HASKELL vs CLISP 
Author Message
 HASKELL vs CLISP

Hello group, i've an interesting question.
What are the differences between CLISP and HASKELL?
IN What aspects one languaje is better than other?
I know LISP is older than Haskell but... ?Is more powerfull than the last
one?
NOTE : THIS is a CONSTRUCTIVE question, and i like both of them,however
scientific comunity prefer CLISP to implement IA applications. ?Is for any
particular aspect this preference?

THANKS TO ALL.



Sat, 09 Nov 2002 03:00:00 GMT  
 HASKELL vs CLISP
[ Sergio ]

Quote:
> What are the differences between CLISP and HASKELL?

Common Lisp has all the common imperative structures of e.g. the Algol
family of languages and some extra, and nowadays iterative structures
(like do and loop) is used much more than recursion, which is the only
method of iteration in functional languages like Haskell. Also, having
such a long history, Common Lisp is IMHO a more mature language than
most, and has well-proven syntax and semantics. Furthermore there are
several vendors of good compilers/IDEs, and at least some of them can
generate machine code that can compete with C/C++ in performance.

Haskell on the other hand is purely functional, which probably scare
away many programmers with only practice in imperative programming. As
a "pure", functional language, Haskell might do certain things better
than Common Lisp, but in many aspects, I think Common Lisp with its
ability to do both functional-style and imperative-style programming
is superior. OTOH, as it's still a young language, Haskell might grow
and evolve to a much greater popularity.

Quote:
> I know LISP is older than Haskell but... ?Is more powerfull than the last
> one?
> NOTE : THIS is a CONSTRUCTIVE question, and i like both of them,however
> scientific comunity prefer CLISP to implement IA applications. ?Is for any
> particular aspect this preference?

Tradition is a big factor, but I think someone with more experience in
these matters than me could give a better answer.

Martin
--
"Plus I remember being impressed with Ada because you could write an
 infinite loop without a faked up condition.  The idea being that in Ada
 the typical infinite loop would normally be terminated by detonation."
                                             -Larry Wall



Sat, 09 Nov 2002 03:00:00 GMT  
 HASKELL vs CLISP

Quote:
> What are the differences between CLISP and HASKELL?

Haskell is statically typed, LISP is dynamically typed. In Haskell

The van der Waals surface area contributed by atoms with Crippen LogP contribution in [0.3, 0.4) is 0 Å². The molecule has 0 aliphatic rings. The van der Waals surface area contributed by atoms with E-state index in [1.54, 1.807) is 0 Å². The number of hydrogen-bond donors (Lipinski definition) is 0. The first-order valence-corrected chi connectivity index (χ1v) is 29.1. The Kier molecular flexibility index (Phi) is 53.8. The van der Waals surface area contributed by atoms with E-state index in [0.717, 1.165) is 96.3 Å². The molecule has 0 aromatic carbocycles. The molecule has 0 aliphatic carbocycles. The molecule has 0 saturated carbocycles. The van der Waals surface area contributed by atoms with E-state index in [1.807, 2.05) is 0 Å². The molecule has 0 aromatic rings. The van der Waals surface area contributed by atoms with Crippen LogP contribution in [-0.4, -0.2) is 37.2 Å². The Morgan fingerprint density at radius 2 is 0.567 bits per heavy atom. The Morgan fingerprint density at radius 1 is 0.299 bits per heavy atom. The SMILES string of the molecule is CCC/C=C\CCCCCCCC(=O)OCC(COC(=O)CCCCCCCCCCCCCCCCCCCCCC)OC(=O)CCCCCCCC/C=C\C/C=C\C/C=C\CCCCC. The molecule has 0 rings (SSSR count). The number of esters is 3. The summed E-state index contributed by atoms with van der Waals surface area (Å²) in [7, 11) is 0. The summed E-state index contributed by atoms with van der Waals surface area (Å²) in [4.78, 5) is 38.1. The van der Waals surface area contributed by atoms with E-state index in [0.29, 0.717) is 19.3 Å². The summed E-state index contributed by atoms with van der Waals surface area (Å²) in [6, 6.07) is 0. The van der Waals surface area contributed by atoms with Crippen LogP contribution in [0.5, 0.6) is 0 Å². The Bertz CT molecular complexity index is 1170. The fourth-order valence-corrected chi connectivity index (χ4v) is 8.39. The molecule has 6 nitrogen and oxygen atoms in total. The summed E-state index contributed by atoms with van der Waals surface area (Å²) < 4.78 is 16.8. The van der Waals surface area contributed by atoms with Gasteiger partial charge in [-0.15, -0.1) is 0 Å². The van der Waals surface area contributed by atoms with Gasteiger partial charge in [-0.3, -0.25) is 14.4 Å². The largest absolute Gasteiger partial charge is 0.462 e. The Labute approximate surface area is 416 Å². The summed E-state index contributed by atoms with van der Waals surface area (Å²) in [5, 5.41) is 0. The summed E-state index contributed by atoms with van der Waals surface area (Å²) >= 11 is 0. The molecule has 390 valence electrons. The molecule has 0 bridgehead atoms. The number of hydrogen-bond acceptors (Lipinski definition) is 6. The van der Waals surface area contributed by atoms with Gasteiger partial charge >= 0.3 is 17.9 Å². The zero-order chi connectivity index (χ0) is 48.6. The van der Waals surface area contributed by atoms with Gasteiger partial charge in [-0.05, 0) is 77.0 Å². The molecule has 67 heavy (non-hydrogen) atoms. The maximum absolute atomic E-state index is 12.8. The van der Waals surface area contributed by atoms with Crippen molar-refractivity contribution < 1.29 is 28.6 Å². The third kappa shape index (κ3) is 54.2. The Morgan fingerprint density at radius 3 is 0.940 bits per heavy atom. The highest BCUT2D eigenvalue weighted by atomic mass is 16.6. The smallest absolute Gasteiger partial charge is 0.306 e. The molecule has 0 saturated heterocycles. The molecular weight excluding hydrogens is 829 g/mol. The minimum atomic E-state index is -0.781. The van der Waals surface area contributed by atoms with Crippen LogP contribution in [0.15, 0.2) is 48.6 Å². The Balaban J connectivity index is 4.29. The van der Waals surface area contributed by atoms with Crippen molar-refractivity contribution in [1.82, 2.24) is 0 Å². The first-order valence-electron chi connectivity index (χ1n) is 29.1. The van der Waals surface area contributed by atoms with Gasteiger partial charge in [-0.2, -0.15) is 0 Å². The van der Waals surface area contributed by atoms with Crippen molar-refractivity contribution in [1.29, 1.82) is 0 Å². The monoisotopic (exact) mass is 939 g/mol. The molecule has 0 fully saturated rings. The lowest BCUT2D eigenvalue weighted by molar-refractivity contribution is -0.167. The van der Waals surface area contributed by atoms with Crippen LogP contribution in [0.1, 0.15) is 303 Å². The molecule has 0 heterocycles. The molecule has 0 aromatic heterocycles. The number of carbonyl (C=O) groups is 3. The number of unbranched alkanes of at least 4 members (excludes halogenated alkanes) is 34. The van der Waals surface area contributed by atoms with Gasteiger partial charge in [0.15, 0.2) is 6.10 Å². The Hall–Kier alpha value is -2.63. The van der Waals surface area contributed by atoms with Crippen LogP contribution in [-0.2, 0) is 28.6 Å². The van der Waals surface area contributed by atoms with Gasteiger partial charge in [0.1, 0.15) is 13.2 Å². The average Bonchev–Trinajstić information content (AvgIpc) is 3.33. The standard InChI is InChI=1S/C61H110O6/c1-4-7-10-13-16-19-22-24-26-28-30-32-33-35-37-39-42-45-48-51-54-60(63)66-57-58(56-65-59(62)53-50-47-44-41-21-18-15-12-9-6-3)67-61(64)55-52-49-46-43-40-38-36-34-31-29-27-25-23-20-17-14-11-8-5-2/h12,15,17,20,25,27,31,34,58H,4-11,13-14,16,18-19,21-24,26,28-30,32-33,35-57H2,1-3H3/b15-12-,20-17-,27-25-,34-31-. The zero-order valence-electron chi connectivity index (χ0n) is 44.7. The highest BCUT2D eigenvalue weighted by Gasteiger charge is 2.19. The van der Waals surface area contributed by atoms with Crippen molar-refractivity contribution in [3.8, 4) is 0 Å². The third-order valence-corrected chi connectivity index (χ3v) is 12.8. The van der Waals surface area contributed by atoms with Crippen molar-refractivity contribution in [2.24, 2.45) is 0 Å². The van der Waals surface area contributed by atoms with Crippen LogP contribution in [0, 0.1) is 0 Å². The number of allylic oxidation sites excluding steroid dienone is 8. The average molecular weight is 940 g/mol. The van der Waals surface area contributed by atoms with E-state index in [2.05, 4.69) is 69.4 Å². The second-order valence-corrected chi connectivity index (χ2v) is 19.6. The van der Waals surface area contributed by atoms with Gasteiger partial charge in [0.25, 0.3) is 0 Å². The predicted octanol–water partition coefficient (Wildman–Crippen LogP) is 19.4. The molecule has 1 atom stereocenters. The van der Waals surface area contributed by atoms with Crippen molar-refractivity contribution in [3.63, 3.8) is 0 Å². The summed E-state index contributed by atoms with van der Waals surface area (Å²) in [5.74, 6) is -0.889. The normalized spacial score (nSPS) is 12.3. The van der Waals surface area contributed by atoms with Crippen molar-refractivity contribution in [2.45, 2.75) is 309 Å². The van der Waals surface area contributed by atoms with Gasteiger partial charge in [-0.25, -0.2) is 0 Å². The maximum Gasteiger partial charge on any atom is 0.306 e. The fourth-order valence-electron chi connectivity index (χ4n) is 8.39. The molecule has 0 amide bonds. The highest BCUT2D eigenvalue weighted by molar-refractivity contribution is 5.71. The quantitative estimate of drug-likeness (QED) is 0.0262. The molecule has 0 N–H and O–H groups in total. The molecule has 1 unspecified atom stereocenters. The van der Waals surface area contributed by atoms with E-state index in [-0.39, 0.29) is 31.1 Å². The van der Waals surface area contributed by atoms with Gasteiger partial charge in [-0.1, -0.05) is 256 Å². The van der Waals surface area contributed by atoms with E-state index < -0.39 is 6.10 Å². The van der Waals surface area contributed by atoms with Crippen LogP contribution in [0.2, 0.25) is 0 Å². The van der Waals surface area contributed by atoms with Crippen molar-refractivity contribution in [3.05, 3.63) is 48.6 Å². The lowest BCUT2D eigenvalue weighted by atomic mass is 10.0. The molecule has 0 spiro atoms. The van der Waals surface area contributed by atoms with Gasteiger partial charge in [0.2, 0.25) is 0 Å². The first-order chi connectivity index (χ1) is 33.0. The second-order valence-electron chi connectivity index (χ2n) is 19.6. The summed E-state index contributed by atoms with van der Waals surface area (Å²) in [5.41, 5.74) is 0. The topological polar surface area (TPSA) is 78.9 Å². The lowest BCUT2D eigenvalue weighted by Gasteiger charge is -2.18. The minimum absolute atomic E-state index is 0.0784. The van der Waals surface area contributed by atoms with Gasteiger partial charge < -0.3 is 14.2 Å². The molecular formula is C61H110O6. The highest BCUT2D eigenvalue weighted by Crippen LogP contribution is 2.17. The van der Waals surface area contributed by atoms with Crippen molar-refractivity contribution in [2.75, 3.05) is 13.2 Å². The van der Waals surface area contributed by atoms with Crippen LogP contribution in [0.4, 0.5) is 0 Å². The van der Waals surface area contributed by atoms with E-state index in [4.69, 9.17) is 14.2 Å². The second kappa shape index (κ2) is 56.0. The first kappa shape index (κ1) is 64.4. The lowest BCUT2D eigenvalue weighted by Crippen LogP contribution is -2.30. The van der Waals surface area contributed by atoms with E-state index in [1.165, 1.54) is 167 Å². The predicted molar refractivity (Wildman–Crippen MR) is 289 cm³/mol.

more is done at compile time, bindings of names are statically resolved.
LISP does more at runtime, you can define functions on the fly etc.

Haskell is purely functional: function application has no side effects,
I/O is separate from expression evaluation, there are no mutable
variables in the language standard (but there exist extensions). LISP
is semi-functional, any function can mutate the world as it is applied,
it can happen that making a copy of an object is necessary if it may
get mutated later.

Haskell is lazy, LISP is strict. (Purity is necessary for being lazy.)

They of course differ in syntax much, and in some conventions (Haskell
uses currying, LISP does not).

Haskell's classes allow "overloading" on the context of usage. This
is generally not possible in dynamically typed languages.

--

 \__/              GCS/M d- s+:-- a23 C+++$ UL++>++++$ P+++ L++>++++$ E-
  ^^                  W++ N+++ o? K? w(---) O? M- V? PS-- PE++ Y? PGP+ t
QRCZAK                  5? X- R tv-- b+>++ DI D- G+ e>++++ h! r--%>++ y-



Sun, 10 Nov 2002 03:00:00 GMT  
 HASKELL vs CLISP


Quote:

[...]
> Haskell's classes allow "overloading" on the context of usage. This
> is generally not possible in dynamically typed languages.

I haven't used Haskell - would this be similar to dispatching on an
object's class?  If so, it is possible in Common Lisp (which includes
CLOS - support for OOP).

Andrew

Sent via Deja.com http://www.deja.com/
Before you buy.



Sun, 10 Nov 2002 03:00:00 GMT  
 HASKELL vs CLISP

Quote:
> > Haskell's classes allow "overloading" on the context of usage.
> > This is generally not possible in dynamically typed languages.

> I haven't used Haskell - would this be similar to dispatching on an
> object's class?  If so, it is possible in Common Lisp (which includes
> CLOS - support for OOP).

I haven't used CLOS - I don't know, but I doubt it.

Examples:

Values minBound are maxBound can have any type which have defined
bounds. When maxBound is used in the context that expects the Bool
type, it equals True. Treated as Int, it might be 2147483647.
This is done without specific support from the compiler, using